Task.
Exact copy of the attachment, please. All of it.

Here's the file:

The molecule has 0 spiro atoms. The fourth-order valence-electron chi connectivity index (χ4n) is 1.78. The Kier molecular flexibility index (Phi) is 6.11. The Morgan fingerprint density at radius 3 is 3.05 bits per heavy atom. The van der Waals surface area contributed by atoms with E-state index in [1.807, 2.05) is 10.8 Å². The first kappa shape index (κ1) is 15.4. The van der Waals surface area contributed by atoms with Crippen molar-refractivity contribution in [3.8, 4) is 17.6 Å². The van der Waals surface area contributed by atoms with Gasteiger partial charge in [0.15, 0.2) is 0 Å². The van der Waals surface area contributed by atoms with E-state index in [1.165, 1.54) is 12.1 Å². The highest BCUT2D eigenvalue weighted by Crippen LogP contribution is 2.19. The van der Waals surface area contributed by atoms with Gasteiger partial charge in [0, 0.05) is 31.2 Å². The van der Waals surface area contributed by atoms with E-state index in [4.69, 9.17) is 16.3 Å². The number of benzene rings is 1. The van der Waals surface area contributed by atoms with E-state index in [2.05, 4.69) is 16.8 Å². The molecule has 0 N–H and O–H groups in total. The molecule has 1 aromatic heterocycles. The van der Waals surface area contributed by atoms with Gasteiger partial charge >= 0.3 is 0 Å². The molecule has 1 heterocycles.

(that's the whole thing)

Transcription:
The molecule has 0 spiro atoms. The fourth-order valence-electron chi connectivity index (χ4n) is 1.78. The Kier molecular flexibility index (Phi) is 6.11. The Morgan fingerprint density at radius 3 is 3.05 bits per heavy atom. The van der Waals surface area contributed by atoms with E-state index in [1.807, 2.05) is 10.8 Å². The first kappa shape index (κ1) is 15.4. The van der Waals surface area contributed by atoms with Crippen molar-refractivity contribution in [3.8, 4) is 17.6 Å². The van der Waals surface area contributed by atoms with Gasteiger partial charge in [0.15, 0.2) is 0 Å². The van der Waals surface area contributed by atoms with E-state index in [1.165, 1.54) is 12.1 Å². The highest BCUT2D eigenvalue weighted by Crippen LogP contribution is 2.19. The van der Waals surface area contributed by atoms with Gasteiger partial charge in [0, 0.05) is 31.2 Å². The van der Waals surface area contributed by atoms with E-state index in [4.69, 9.17) is 16.3 Å². The number of benzene rings is 1. The van der Waals surface area contributed by atoms with E-state index in [2.05, 4.69) is 16.8 Å². The molecule has 0 N–H and O–H groups in total. The molecule has 1 aromatic heterocycles. The van der Waals surface area contributed by atoms with Gasteiger partial charge >= 0.3 is 0 Å². The molecule has 1 heterocycles.